Primary Care Education Research update - by Jo Horsburgh

At the start of this new academic year the team continues to be busy with many educational research projects across the range of  undergraduate primary care education. This includes collecting data from students and teachers to evaluate the effectiveness and impact of some new teaching initiatives including the year 3 ‘Medicine in the Community’ and year 5 ‘Integrated Clinical Apprenticeship’ pilots. We will report back on these findings in future newsletters, whilst some initial findings from these projects and others will be presented at the Society for Academic Primary Care conference at Madingley Hall in January. Other current research projects include looking at the use of augmented and virtual reality (AR & VR) in primary care teaching, teaching students about palliative care and researching their attitudes towards this, and also introducing students to health coaching and evaluating its use.

If you would be interested in finding out more about any of these projects, please c…

Integrated Dermatology / Paediatric Update - by Dr Emma Metters

Year 5 Integrated Dermatology GP Course: We have had a great start to the year with several groups of very enthusiastic students that have completed their rotations so far. The engagement in the departmental sessions has been brilliant and the students seem to be enjoying the breadth that the course covers.  I have been working with the hospital course lead, Dr James Shelley, and we have been looking at which topics get taught where in the course and there is a planned move towards teaching more ‘skin infections’ in primary care, which I think many of you are already doing as they are such common primary care problems.  We are also trying to rationalise the number of sign offs required for this attachment and we will be in touch when we have any updates.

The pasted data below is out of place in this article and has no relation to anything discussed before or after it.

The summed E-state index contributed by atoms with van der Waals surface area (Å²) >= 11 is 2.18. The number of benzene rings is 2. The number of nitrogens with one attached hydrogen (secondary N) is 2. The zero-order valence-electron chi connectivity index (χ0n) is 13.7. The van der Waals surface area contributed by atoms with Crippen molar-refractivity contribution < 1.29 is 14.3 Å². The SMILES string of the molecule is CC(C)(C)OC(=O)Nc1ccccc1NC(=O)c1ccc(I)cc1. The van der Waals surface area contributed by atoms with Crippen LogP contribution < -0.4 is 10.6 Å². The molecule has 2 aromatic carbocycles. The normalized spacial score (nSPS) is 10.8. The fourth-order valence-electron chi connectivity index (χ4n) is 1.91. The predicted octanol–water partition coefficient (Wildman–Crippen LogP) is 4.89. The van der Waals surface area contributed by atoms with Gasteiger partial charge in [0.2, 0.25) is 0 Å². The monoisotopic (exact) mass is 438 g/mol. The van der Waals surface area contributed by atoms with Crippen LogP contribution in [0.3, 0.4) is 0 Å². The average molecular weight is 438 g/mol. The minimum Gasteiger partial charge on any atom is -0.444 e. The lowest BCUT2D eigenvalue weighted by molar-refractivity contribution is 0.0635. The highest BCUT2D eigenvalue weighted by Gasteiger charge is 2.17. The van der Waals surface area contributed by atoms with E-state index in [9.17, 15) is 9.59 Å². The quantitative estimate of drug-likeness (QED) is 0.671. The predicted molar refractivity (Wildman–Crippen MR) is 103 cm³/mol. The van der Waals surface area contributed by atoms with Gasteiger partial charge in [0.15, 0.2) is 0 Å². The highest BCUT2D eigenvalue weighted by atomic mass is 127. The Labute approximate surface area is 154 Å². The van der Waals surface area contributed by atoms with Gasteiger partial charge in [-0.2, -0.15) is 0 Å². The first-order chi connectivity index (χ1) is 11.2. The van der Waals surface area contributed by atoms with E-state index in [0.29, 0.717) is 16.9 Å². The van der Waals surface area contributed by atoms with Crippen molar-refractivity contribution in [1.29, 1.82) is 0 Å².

Year 5 GP-Paediatric Enrichment Week:
This enrichment week is continuing to go well.  I have heard from several tutors regarding exciting new contacts and opportunities they are arranging for students such as time with social services, …

Year 5 GPPHC Course Update - by Dr Ali Dhankot

The Year 5 GPPHC course continues to thrive and I am very excited to have taken over as course lead from my predecessor, Dr Neil Browning. There have been some important updates this year with the aim of reducing the number of assignments that need to be submitted, so please take a few moments to read the revised course guide.  A new DOPS, the 6-week baby check, has been introduced which we hope will give students a unique insight into this aspect of primary care.

Feedback from our students shows much they value being able to consult independently and then discuss the cases with their tutor. They also enjoy the diversity and complexity of the patients they see in primary care, and often it is an eye opener for students, with many of their previous pre conceptions and ideas of what GPs do completely dispelled.

Please keep in touch with me if you have any questions or concerns regarding the course and thank you once again for hosting and teaching our students.

School of Public Health Mentoring Scheme

The School of Public Health and its Opportunities Committee are pleased to announce the launch of a mentoring scheme. The School is committed to mentoring and recognises the important role it can play in supporting career advancement and increasing effectiveness and confidence.

Our mentoring scheme is currently open to all staff (academic, research and professional/support). We are keen to support a variety of mentoring relationships:
with senior staff or peers short and long term relationships At whatever stage of your career we encourage you to think about whether having a mentor would be helpful to you.

The School has run workshops for mentors over the summer and if you would like to receive mentoring then please complete the contact form at

Requests will be kept confidential and the more information you can provide, the better we will be able to…